Poverty, Aspiration, and Capability: Looking into the Future

A child often dreams big, despite its circumstances, blissful and naive. That is why when we ask a poor child what it wants to be in life, we often get somewhat audacious answers like a pilot, a doctor, or a teacher. But as the child grows, the cruel nails of reality start puncturing the balloons of its aspirations.

Children adjust their aspirations based on their lives’ experience, continuously and subconsciously. Particularly, children’s aspirations are shaped by internalising the experience of people around them—their parents, siblings, extended family, and community. But usually, the people in a poor child’s life are also poor, with limited education, wealth, and social status.

A poor child “belongs” to a disadvantaged community, not just physically, but also in an abstract sense. It belongs to a socio-economic class and racial or cultural identities that also tend to be disadvantaged. Belonging to one class or identity also comes with the feeling of exclusion from others. The feeling comes through direct experience—for example, the knowledge that it is extremely unlikely for someone from the extreme-poor class to become a part of the educated, urban class. Or it comes through the stigma or notion attached to the class or identity—for example, the widespread belief that an extreme-poor person is “incapable” of becoming a part of an educated, urban class.

Growing up, a child eventually anchors its aspirations to its life experience as well as to the belongingness to and exclusion from certain groups and identities. In other words, aspirations are adjusted to their perceived realm of feasibility. For the poor and disadvantaged, this realm is limited and thus, their aspirations tend to be low.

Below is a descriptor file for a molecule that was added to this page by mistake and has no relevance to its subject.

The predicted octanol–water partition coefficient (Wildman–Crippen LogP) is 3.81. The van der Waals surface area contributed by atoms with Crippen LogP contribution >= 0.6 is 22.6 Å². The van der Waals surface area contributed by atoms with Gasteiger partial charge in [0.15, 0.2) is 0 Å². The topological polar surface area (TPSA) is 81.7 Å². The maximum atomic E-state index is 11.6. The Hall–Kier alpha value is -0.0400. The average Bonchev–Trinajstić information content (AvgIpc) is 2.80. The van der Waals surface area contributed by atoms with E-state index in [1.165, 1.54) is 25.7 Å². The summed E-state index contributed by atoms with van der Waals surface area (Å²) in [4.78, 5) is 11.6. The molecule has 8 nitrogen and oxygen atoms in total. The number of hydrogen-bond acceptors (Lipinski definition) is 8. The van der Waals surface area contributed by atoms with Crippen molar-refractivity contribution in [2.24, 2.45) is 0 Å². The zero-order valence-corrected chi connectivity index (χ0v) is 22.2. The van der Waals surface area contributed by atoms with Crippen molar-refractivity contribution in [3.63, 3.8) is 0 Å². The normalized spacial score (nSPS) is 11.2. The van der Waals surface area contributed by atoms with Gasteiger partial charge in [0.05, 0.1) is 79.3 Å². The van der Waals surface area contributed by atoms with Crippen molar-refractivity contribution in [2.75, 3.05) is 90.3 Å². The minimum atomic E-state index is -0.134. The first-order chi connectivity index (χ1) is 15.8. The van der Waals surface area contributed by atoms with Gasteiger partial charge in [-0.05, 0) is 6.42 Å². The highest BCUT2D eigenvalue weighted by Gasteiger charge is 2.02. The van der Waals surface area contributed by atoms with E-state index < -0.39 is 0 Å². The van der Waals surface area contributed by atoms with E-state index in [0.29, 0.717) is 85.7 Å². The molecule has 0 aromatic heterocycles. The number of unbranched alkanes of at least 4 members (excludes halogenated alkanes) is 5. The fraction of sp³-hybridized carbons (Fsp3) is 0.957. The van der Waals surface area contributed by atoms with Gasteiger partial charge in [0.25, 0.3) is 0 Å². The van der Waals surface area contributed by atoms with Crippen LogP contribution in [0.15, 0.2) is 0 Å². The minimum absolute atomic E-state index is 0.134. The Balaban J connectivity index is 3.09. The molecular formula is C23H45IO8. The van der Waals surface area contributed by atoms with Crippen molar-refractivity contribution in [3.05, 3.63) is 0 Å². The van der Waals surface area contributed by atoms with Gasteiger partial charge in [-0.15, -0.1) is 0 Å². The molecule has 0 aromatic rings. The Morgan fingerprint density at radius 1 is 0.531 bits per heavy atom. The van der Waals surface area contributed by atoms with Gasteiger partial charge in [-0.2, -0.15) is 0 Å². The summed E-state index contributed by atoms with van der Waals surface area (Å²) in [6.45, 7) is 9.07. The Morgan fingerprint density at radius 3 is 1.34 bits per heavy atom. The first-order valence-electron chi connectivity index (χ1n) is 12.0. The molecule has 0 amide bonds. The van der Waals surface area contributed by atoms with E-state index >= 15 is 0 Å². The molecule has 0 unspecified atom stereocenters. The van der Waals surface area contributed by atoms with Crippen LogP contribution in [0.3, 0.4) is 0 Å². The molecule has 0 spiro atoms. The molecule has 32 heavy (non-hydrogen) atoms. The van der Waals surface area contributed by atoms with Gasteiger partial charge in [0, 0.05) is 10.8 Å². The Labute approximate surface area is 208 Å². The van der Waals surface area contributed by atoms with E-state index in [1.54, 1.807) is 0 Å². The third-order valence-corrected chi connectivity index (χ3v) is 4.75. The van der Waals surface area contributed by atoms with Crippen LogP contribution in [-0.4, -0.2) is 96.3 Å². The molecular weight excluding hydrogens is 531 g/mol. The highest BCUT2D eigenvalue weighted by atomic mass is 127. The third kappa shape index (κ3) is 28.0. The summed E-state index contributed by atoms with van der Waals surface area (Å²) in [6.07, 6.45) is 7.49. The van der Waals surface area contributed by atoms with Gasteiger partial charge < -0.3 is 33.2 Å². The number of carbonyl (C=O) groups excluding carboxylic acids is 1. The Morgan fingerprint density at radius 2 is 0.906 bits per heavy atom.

But do aspirations really matter?

Aspiration is defined as “a hope or ambition of achieving something.” It is closely related to explicit or subconscious goal setting, which can affect performance in many ways. First, goals can direct attention and effort towards goal-related behaviours and actions and away from those that are irrelevant, including what is outside the perceived realm of feasibility. For example, a poor father may not invest in his child’s education if he does not aspire his child to find high-skill jobs. Second, goals serve an energising function—harder goals producing higher levels of effort and easier goals producing lower effort. If perceived return to education is low, why would the poor set lofty goals for education and work hard to attain them? Finally, goals also motivate people to learn skills and acquire the capabilities necessary to achieve those goals. For example, a poor adolescent may not take her lessons seriously, if she does not aspire to use her education for earning.
While it is often clear how low aspiration and low effort keep people poor, the opposite causal link—poverty breeding low aspiration and effort—is neither observable nor intuitive. But we realise by now, low aspiration can simultaneously be a cause and effect of poverty—poor people aspiring low and low aspiration producing behaviour that helps perpetuate poverty, creating a behavioural poverty trap.